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Latest posts by BobTheGardener

Growth from graft

Posted: 04/07/2013 at 18:51

Magnolia rootstocks are usually randomly chosen seedlings of known hardy varieties and Japanese magnolia rootstocks are often used for dwarf trees.  Magnolia champaka and M. acuminata are commonly used but don't have very showy flowers - the former is usually grown for timber.



Posted: 03/07/2013 at 19:49

Waterbutts is right - some varieties grow huge!  This is my 3 year old 'Apache' thornless one, on an 8ft x 6ft frame:

 Close-up of developing fruit:

 When they say plant 2m apart, they mean it!



Posted: 03/07/2013 at 19:22

Yes, they are Gooseberry sawfly larvae without a doubt.  Good job you spotted them early.  The windy conditions may also be helping to keep their numbers down for you.  Keep an eye on them!

Strawberry Growing Experiment

Posted: 03/07/2013 at 19:10

Hi RF, there's nothing like doing proper experiments to find what works best!  I wouldn't call myself an expert, but I have grown a *lot* of strawberries over the years using all sorts of methods.   I fully agree that planting in the ground produces the best crops, in size, yield and taste.  Large pots or containers have worked next best.  As far as pots go, I've yet to find one big enough that the roots didn't easily reach the bottom!   Strawberries have very large (if fine) root systems and I'm sure that never allowing the plants to go short of water is the key.  I've just taken the following photos of mine - same variety, same compost, watering and feeding regime.  I put a £2 coin near them so size can be more accurately judged:

In a 10" soft polythene pot:

 and in an 18" deep raised bed:

 Guess what's for tea?!

Gooseberry bush problem - not sawfly

Posted: 02/07/2013 at 19:48

It does sound odd, certainly not one of the usual diseases by the sound of it.  Have a look through these to see if any help:

It is an American site but, alas, most diseases get into the UK thanks to having ineffective (or absent) plant importing controls.

Gooseberry bush problem - not sawfly

Posted: 02/07/2013 at 19:17

Is this a previously healthy and fruiting bush, or is it a young one?  If the latter, some individual plants (of any variety or species) are just not very strong and it's just a part of nature - don't waste effort on them.


Posted: 01/07/2013 at 19:41

I'm not a grass expert so will leave that for others,but Ruth's is a scabious. 

Grape Vine Pruning

Posted: 30/06/2013 at 22:26

Flowering rose, yes that's standard winter pruning which should be done to all vines.  What I described is the method used to increase the size of the grapes and is what the RHS recommends to control their rampant summer growth.  Nipping the tips of the shoots out at two leaves beyond the grapes will not cause any damage or bleeding.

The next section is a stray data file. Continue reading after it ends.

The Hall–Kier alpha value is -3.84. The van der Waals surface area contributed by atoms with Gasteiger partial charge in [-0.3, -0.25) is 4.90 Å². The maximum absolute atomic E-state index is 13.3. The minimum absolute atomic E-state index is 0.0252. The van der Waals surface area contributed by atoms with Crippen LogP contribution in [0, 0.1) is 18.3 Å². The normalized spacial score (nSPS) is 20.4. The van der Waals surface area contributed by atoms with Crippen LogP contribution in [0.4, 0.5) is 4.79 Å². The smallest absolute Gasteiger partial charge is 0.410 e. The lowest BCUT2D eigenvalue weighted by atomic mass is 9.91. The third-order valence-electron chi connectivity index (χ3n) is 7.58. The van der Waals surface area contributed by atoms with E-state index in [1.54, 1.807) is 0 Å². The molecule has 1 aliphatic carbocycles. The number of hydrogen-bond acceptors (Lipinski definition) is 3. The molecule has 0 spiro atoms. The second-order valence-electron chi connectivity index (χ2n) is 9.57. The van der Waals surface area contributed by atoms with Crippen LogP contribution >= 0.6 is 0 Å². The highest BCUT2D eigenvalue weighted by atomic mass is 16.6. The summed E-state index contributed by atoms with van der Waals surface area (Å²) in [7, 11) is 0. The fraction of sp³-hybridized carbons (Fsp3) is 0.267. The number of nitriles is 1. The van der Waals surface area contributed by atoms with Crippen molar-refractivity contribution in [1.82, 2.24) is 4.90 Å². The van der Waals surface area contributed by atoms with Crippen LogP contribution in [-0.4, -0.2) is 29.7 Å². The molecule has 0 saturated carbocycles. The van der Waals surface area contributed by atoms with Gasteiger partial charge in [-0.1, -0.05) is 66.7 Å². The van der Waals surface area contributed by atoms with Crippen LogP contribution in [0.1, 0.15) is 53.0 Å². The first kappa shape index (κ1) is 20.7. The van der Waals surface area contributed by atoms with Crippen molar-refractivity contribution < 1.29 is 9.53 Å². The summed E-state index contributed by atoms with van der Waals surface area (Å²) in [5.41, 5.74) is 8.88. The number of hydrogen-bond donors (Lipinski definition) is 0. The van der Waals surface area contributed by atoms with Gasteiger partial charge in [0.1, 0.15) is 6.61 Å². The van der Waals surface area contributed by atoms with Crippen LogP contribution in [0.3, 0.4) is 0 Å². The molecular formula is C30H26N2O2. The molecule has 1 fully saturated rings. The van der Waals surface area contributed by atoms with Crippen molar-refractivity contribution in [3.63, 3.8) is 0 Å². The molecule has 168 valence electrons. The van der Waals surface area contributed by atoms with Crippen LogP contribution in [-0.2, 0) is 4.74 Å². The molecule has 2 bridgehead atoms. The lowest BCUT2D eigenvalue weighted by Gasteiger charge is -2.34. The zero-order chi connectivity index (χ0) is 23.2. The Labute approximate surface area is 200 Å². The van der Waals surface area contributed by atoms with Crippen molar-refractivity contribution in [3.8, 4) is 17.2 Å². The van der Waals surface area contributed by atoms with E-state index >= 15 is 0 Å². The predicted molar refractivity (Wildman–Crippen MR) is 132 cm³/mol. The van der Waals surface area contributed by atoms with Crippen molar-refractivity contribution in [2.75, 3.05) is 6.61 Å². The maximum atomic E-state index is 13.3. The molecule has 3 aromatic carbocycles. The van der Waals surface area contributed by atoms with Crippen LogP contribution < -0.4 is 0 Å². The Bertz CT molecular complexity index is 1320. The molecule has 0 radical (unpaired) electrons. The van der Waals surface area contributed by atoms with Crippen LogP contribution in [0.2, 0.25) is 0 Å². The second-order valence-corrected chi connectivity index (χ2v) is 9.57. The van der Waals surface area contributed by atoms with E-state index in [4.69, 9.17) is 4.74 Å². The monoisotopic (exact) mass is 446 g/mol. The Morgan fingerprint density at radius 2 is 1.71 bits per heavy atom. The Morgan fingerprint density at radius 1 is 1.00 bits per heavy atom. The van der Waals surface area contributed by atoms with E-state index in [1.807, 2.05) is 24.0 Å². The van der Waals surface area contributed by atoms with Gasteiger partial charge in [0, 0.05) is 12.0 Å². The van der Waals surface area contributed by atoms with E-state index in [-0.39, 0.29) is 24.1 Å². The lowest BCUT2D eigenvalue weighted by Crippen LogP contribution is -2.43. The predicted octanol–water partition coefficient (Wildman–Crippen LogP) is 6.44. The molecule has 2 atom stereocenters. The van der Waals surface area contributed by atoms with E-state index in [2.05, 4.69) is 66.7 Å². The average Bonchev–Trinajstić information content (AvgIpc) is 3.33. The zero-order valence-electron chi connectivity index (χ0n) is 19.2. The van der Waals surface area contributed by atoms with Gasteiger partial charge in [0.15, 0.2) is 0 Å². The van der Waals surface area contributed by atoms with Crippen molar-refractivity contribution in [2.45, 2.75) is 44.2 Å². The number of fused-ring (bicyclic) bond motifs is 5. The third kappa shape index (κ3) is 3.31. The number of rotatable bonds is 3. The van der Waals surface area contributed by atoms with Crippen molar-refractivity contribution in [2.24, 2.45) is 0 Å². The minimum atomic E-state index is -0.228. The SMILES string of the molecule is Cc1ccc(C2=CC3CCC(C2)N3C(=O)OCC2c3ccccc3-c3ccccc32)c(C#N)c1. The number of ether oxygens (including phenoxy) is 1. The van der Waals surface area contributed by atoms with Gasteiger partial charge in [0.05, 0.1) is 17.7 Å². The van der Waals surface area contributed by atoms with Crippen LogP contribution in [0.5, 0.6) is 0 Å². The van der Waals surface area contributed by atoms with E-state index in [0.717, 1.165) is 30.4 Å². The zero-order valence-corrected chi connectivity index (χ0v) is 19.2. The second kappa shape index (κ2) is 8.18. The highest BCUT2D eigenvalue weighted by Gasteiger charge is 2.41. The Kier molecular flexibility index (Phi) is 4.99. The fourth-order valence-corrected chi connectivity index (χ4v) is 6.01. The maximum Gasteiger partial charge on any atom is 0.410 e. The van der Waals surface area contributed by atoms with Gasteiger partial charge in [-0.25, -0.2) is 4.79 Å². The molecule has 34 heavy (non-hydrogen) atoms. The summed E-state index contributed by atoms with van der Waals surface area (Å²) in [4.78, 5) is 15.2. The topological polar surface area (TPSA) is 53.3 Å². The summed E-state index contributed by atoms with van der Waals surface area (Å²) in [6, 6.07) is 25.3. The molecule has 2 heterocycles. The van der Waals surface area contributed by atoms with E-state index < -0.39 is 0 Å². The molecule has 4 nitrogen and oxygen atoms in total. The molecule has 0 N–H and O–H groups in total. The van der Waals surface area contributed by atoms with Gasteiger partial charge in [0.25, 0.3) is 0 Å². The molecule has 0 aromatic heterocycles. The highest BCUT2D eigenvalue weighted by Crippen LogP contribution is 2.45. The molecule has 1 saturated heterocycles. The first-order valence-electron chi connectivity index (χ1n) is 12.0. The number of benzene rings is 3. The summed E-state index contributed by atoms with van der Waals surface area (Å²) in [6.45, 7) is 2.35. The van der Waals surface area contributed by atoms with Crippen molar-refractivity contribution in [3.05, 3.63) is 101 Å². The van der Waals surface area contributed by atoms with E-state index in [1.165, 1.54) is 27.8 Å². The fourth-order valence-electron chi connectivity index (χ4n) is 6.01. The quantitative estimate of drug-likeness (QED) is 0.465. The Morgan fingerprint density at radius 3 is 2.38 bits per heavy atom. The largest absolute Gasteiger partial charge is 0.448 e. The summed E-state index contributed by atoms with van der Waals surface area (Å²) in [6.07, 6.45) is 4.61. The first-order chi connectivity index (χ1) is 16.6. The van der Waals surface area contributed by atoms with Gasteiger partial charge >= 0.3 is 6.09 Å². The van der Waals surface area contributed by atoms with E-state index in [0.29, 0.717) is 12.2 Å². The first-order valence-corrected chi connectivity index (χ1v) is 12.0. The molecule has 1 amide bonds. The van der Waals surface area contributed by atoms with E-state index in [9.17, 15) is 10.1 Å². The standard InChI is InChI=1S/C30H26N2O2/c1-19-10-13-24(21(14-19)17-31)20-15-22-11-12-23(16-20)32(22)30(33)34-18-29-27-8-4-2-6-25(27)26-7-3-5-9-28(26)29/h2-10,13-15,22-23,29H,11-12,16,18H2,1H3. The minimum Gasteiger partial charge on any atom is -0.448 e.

My vine is 40+ years old and about 60 feet long and has been treated this way since I inherited it, also about 30 years ago.

Ants in the lawn

Posted: 30/06/2013 at 22:09

Hi Sheila,  I agree with Verdun that the best solution is nematodes which are a natural method.  The nematodes in question are called Steinernema feltiae which occasionally naturally infect and kill ant nests.  Most of the alternative solutions involve poisons which are taken up by the ants (and hence whatever happens to eat the ants, such as some birds) and the small amount of poison may build-up in these larger animals over time and cause unexpected and more serious problems, perhaps similar to what we may be seeing in bees.

The best known ant nematode producer is Nemasys which sells a product called "Nemasys No Ants".  You just water them onto an already damp lawn.

Grape Vine Pruning

Posted: 30/06/2013 at 15:53

Hi Howard, Cutting those off is recommended.  I always count two or three leaves beyond the developing bunch of grapes and snip just above a leaf.  That is enough leaves to feed the developing grapes and stops the vine from wasting energy on unneccesary vegetative growth.  Left to their own devices, grape vines will grow huge!  Advice on pruning the rod and spur (cordon) method from the RHS here:


Discussions started by BobTheGardener

Deep Down & Dirty: The Science of soil

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Check your delphiniums for caterpillars

Look for distorted and damaged leaves near the tips 
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Seed grown Wisteria finally in flower - Hooray!

Planted many years ago 
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Cost of bird food

bulk vs supermarket 
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On Freeview/Sky 
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Front garden revamp - before and after photos

Redsigning weedy crazy paving 
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Flowering in September 
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The sparrows have had a good breeding season 
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ID trumpet flower

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Bee spotting

Have you seen any bees yet? 
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New deliveries

Tree and shrub planting 
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Last Post: 16/02/2013 at 19:01
1 to 15 of 17 threads